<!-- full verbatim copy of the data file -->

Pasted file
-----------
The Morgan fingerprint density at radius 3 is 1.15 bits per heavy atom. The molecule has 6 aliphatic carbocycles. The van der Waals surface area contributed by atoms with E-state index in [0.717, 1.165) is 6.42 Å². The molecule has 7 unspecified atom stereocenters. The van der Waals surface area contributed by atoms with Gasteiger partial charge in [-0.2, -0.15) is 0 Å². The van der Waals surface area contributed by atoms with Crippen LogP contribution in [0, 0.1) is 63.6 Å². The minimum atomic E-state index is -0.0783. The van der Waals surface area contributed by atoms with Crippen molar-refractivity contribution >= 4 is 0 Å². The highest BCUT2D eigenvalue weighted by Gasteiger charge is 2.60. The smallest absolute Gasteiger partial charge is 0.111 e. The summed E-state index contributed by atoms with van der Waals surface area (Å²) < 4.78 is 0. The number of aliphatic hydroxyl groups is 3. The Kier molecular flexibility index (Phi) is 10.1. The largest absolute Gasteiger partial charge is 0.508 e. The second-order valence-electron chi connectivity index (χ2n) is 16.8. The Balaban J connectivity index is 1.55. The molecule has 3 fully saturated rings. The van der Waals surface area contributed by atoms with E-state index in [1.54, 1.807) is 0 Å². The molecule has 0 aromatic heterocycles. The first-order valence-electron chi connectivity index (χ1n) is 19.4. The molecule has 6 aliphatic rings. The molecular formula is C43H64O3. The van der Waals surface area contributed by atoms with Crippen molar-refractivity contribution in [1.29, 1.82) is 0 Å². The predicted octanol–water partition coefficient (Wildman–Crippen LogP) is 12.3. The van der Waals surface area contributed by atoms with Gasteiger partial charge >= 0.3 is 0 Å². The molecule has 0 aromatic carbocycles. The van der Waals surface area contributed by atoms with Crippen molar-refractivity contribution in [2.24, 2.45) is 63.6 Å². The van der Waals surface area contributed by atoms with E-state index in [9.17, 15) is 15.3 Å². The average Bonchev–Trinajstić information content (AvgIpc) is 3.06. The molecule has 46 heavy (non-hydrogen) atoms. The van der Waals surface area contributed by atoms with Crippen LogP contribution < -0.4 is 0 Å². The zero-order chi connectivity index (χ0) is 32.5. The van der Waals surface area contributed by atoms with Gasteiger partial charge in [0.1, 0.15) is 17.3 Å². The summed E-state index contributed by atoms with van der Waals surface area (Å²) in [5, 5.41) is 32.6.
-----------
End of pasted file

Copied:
The Morgan fingerprint density at radius 3 is 1.15 bits per heavy atom. The molecule has 6 aliphatic carbocycles. The van der Waals surface area contributed by atoms with E-state index in [0.717, 1.165) is 6.42 Å². The molecule has 7 unspecified atom stereocenters. The van der Waals surface area contributed by atoms with Gasteiger partial charge in [-0.2, -0.15) is 0 Å². The van der Waals surface area contributed by atoms with Crippen LogP contribution in [0, 0.1) is 63.6 Å². The minimum atomic E-state index is -0.0783. The van der Waals surface area contributed by atoms with Crippen molar-refractivity contribution >= 4 is 0 Å². The highest BCUT2D eigenvalue weighted by Gasteiger charge is 2.60. The smallest absolute Gasteiger partial charge is 0.111 e. The summed E-state index contributed by atoms with van der Waals surface area (Å²) < 4.78 is 0. The number of aliphatic hydroxyl groups is 3. The Kier molecular flexibility index (Phi) is 10.1. The largest absolute Gasteiger partial charge is 0.508 e. The second-order valence-electron chi connectivity index (χ2n) is 16.8. The Balaban J connectivity index is 1.55. The molecule has 3 fully saturated rings. The van der Waals surface area contributed by atoms with E-state index in [1.54, 1.807) is 0 Å². The molecule has 0 aromatic heterocycles. The first-order valence-electron chi connectivity index (χ1n) is 19.4. The molecule has 6 aliphatic rings. The molecular formula is C43H64O3. The van der Waals surface area contributed by atoms with Crippen molar-refractivity contribution in [1.29, 1.82) is 0 Å². The predicted octanol–water partition coefficient (Wildman–Crippen LogP) is 12.3. The van der Waals surface area contributed by atoms with Gasteiger partial charge >= 0.3 is 0 Å². The molecule has 0 aromatic carbocycles. The van der Waals surface area contributed by atoms with Crippen molar-refractivity contribution in [2.24, 2.45) is 63.6 Å². The van der Waals surface area contributed by atoms with E-state index in [9.17, 15) is 15.3 Å². The average Bonchev–Trinajstić information content (AvgIpc) is 3.06. The molecule has 46 heavy (non-hydrogen) atoms. The van der Waals surface area contributed by atoms with Crippen LogP contribution < -0.4 is 0 Å². The zero-order chi connectivity index (χ0) is 32.5. The van der Waals surface area contributed by atoms with Gasteiger partial charge in [0.1, 0.15) is 17.3 Å². The summed E-state index contributed by atoms with van der Waals surface area (Å²) in [5, 5.41) is 32.6.